+
-
                    %Anyway, don't move there
+
-
                    newPos = currentPos(walker, :);
+
-
                    end
+
                 end
                 end
 +
                %'Hit cargo planter'
 +
            %Hitting goals: drop a cargo if possible.
 +
            elseif newPosIdent == 4 && cargoBearing
 +
                if hasCargo(walker) == 1
 +
                    hasCargo(walker) = 0;
 +
                    layout(newPos(1), newPos(2)) = 40;
 +
                    cargoLog = [cargoLog; walker, newPos, steps];
 +
                    done = done + 1/numCargoPos;
 +
                end
 +
                %'Hit goal'
 +
            %Hitting walker goal: go there and trigger completion.
 +
            elseif newPosIdent == 5 
 +
                %'Hit walker goal'
 +
                currentPos(walker, :) = newPos;
 +
                layout(newPos(1), newPos(2)) = 50;
 +
                done = 1;
 +
            %Valid move, and we haven't been shot down yet?
 +
            % Then actually move, and update layout to reflect that.
 +
            elseif newPosIdent == 1 || newPosIdent == 2
 +
                %'Moving'
 +
                layout(currentPos(walker, 1), currentPos(walker, 2)) =  ...
 +
                layout(currentPos(walker, 1), currentPos(walker, 2)) / 10;
 +
                currentPos(walker, :) = newPos;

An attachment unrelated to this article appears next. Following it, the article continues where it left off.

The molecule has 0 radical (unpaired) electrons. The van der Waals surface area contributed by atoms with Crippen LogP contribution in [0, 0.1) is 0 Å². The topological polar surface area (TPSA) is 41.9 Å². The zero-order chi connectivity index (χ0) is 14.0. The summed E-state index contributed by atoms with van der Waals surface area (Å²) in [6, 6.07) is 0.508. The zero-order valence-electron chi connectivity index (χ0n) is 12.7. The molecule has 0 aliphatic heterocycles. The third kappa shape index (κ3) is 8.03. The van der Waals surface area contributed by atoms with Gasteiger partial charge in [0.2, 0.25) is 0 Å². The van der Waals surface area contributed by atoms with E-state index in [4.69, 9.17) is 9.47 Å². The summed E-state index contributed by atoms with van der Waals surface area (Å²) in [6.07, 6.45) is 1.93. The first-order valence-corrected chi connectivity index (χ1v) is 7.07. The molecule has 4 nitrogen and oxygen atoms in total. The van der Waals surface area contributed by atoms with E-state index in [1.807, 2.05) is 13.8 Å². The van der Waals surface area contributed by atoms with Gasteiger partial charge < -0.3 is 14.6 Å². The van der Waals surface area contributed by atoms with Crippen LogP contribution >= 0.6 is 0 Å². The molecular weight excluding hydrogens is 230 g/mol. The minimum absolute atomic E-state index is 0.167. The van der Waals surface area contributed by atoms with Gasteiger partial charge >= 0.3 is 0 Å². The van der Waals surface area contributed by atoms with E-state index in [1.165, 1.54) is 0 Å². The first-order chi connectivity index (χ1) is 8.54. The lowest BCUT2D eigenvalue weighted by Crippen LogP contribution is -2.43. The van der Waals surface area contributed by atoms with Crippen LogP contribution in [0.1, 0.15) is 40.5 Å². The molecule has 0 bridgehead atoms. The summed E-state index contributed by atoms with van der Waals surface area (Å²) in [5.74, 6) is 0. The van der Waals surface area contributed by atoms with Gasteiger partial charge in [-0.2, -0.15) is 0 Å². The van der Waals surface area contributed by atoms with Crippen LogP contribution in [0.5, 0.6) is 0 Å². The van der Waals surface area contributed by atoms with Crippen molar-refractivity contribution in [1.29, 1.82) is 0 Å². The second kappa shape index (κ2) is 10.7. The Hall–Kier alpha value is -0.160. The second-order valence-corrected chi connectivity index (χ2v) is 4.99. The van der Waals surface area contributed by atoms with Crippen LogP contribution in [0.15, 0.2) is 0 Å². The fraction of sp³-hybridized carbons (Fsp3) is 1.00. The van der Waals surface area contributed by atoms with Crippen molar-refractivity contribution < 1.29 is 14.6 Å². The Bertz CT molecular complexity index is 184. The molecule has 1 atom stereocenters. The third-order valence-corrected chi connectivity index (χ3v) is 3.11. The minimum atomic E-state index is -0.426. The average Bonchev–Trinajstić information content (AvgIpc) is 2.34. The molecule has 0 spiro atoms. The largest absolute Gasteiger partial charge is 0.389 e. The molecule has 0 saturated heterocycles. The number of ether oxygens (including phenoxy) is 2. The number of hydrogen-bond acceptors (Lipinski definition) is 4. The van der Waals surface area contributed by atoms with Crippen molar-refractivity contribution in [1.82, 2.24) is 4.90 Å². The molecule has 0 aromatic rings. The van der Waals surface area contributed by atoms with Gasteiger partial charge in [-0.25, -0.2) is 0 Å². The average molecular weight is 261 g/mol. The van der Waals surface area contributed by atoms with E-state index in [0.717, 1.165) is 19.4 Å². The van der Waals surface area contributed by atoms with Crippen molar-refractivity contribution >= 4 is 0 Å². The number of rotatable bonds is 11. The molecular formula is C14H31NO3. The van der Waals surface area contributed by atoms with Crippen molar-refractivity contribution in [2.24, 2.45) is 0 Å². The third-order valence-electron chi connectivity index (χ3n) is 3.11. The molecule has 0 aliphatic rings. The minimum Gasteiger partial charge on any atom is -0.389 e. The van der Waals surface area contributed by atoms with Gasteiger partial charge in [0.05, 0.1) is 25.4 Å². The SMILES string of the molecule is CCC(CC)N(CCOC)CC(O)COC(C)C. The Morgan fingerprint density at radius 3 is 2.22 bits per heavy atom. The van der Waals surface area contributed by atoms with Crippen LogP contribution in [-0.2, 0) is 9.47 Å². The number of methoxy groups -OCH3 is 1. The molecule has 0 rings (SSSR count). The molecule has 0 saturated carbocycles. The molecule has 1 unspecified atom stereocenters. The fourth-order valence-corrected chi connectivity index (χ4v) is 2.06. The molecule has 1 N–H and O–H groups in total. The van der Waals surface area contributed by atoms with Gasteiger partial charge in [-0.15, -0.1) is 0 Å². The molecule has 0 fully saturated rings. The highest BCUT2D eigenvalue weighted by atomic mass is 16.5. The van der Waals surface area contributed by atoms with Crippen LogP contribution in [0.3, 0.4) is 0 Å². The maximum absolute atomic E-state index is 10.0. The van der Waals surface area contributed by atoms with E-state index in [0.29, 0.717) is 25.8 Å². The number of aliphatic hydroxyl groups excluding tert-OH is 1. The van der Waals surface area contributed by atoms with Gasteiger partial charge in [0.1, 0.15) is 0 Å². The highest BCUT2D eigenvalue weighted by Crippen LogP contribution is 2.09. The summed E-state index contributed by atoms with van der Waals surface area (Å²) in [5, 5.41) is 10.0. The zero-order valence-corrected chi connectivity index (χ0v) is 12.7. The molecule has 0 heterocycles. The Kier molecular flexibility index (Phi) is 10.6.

+
                layout(currentPos(walker, 1), currentPos(walker, 2)) =  ...
 +
                layout(currentPos(walker, 1), currentPos(walker, 2)) * 10;
 +
            end 
 +
      end 
 +
    end
 +
   
 +
    %Finish up bookkeeping log and step count for this step
 +
    log(steps + 1, 2*numWalkers + 1) = steps;
 +
    steps = steps + 1;
 +
   
 +
    if record
 +
        hold on;
 +
        xlim([0, layoutSize(1) + 1]);
 +
        ylim([0, layoutSize(2) + 1]);
 +
        %Plot walkers:
 +
        for walker=1:numWalkers
 +
            tempPos = currentPos(walker, :);
 +
            if mod(tempPos(1), 2) == 0
 +
                tempPos(2) = tempPos(2) - 0.5;
             end
             end
 +
            if hasCargo(walker)
 +
                plot(tempPos(1), tempPos(2), ...
 +
                        'o', 'color', [0, 0.5, 0], 'MarkerSize', 15);
 +
            end
 +
            plot(tempPos(1), tempPos(2), 'o', ...
 +
                        'color', [0, 0, 0], 'MarkerSize', 25);
         end
         end
          
          
-
         % Already on irrev. cargo case:
+
         %Plot origami:
-